A full mouth reconstruction is a set of treatments or dental procedures that are required to rebuild all of the teeth in both the upper and lower jaws. In some cases, a full mouth reconstruction may also require reshaping some of the bone structure in your jaw as well. This will require a combination of dental treatments and restorations.
In most cases, a full mouth reconstruction will be performed by a general dentist who will place dental restorations such as porcelain veneers, dental bridges, or dental crowns. The general dentist will work with specialists such as an oral surgeon, orthodontist, and periodontist to perform more specialized treatments as necessary during the full mouth reconstruction.
Why are full mouth reconstructions considered?
A patient or dentist may consider a full mouth reconstruction when a number of dental procedures are needed to ensure good dental and oral health. Generally, it is used for dental conditions such as:
- Teeth that are missing due to trauma or decay
- Teeth that have become cracked, chipped, fractured, or injured in some way
- Acid erosion due to the consumption of acidic foods or beverages, or acid reflux
- Teeth that have become worn down due to conditions such as bruxism (tooth grinding)
- Jaw pain, muscles aches, or recurring headaches that are caused by an incorrect bite or problems in the TMJ
Beginning the Full Mouth Reconstruction Process
Our dentist will perform a thorough examination of your teeth, gums, and bone structure to identify any and all dental and oral health problems you may be experiencing. Based on this, a treatment plan will be created to fit your individual needs. Our dentist will pay close attention to the condition of your:
- Teeth – the dentist will examine your teeth and look for any issues that may require dental restorations such as dental crowns, dental bonding, inlays/onlays, porcelain veneers or dental bridges and implants. These issues may include tooth decay, broken or fractured teeth, tooth abscesses, loose teeth, and unusually worn teeth.
- Gums – when checking your gums, our dentist will look for signs of periodontal disease. For many patients, this can be easily treated with simple scaling and root planing. More severe cases may require the services of a periodontist. If your gums are not healthy, any reconstructions or restorations that are placed may fail. In cases where gum loss has occurred, a soft tissue graft may be required.
- Bite issues – your bite needs to be pain-free and stable in order for your teeth, gums, and bone to remain healthy. You should not experience any unusual wear and tear on your teeth, and your bite should feel comfortable with no jaw clenching or teeth grinding. If you do have bite issues, our dentist may recommend bite reprogramming, orthodontics, or other corrective procedures.
- Aesthetics – our dentist will take into account the physical appearance of your smile, including whether or not your teeth are correctly shaped and sized, as well as their proportion. The way your jaw bone and teeth affect your facial appearance will also be considered when developing your facial reconstruction treatment plan.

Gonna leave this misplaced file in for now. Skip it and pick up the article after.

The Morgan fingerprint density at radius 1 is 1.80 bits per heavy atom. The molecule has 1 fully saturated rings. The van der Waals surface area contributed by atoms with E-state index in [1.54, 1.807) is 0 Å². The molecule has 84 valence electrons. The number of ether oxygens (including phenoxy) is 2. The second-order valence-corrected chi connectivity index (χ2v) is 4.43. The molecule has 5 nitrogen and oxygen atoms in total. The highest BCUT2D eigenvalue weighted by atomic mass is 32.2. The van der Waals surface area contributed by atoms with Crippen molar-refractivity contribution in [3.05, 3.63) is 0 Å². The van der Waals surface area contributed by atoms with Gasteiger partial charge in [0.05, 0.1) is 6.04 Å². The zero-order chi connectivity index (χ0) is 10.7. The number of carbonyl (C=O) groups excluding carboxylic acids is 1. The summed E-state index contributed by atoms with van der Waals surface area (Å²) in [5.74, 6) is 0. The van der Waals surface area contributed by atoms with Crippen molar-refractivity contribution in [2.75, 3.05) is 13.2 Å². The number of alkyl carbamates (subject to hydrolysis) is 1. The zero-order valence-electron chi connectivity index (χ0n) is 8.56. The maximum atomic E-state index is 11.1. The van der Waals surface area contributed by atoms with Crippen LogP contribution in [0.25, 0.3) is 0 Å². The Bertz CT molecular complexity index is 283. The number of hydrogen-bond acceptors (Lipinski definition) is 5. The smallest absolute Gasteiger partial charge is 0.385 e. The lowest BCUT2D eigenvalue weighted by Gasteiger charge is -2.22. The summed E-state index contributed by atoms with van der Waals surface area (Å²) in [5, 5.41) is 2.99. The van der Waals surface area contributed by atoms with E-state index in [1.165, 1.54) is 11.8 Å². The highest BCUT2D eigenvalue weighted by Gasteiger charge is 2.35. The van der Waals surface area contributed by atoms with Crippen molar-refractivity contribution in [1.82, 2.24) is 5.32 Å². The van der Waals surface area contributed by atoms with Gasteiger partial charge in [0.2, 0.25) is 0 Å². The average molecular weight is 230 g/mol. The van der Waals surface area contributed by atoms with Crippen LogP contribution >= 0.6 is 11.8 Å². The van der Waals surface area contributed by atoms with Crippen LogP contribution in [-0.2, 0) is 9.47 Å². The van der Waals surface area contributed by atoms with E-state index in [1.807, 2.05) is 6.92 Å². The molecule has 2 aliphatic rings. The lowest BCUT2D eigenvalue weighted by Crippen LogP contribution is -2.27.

In order to ensure the examination covers every aspect of your teeth, jaw, and face, our dentist will take photographs, CT scans, x-rays, and impressions of your teeth. All of these things will be used to create a model of your bite and teeth. Your dentist will be able to show you a contrasting model of what your bite and facial appearance may look like following your full mouth reconstruction as well.
Once all of the information has been gathered, our dentist will develop a unique treatment plan that is fully customized to your needs and preferences. If you have any questions, our dentist will be able to provide you with a written description of each of the procedures outlined in your treatment plan for you to review.
What Procedures Are Needed for Full Mouth Restoration?
The procedures required for your full mouth reconstruction will vary depending on your individual case and specific dental issues. In most patients, a full mouth reconstruction will require several visits to our office for treatments and restorations. In many patients, the entire process from consultation to completion can take up to a year or more. Procedures often included in a full mouth reconstruction are:
- Deep cleaning the teeth and gums in each quadrant of the mouth.
- Dental bonding to lengthen or build up the teeth in order to provide a healthy, sound tooth structure to support restorations such as dental crowns and bridges.
- Oral surgery to reposition the jaw.
- Gum contouring to improve the overall appearance of your smile.
- Removing a small portion of tooth enamel in order to prepare the teeth for restorations such as bridges, crowns, or dental veneers.
- Temporary restorations that will allow you to adjust to the look and feel of your new teeth and bite.
- Proper placement of your permanent restorations.
- Orthodontics in order to properly align your teeth.
- Dental implants, partial dentures, or bridges to replace missing teeth.
- Soft tissue or bone grafts to improve the stability of your teeth and restorations.
Full Mouth Reconstruction vs. Smile Makeover
Unlike a smile makeover, a full mouth reconstruction is are not purely cosmetic. Smile makeovers tend to involve more simple procedures and dental restorations that are performed for purely aesthetic reasons. In contrast, a full mouth reconstruction consists of procedures necessary to ensure your dental and oral health. While a full mouth reconstruction may be cosmetic as well, that is not it’s express purpose. Because today’s dental materials more naturally match the color and appearance of your natural teeth, your smile’s appearance will often improve following a full mouth reconstruction.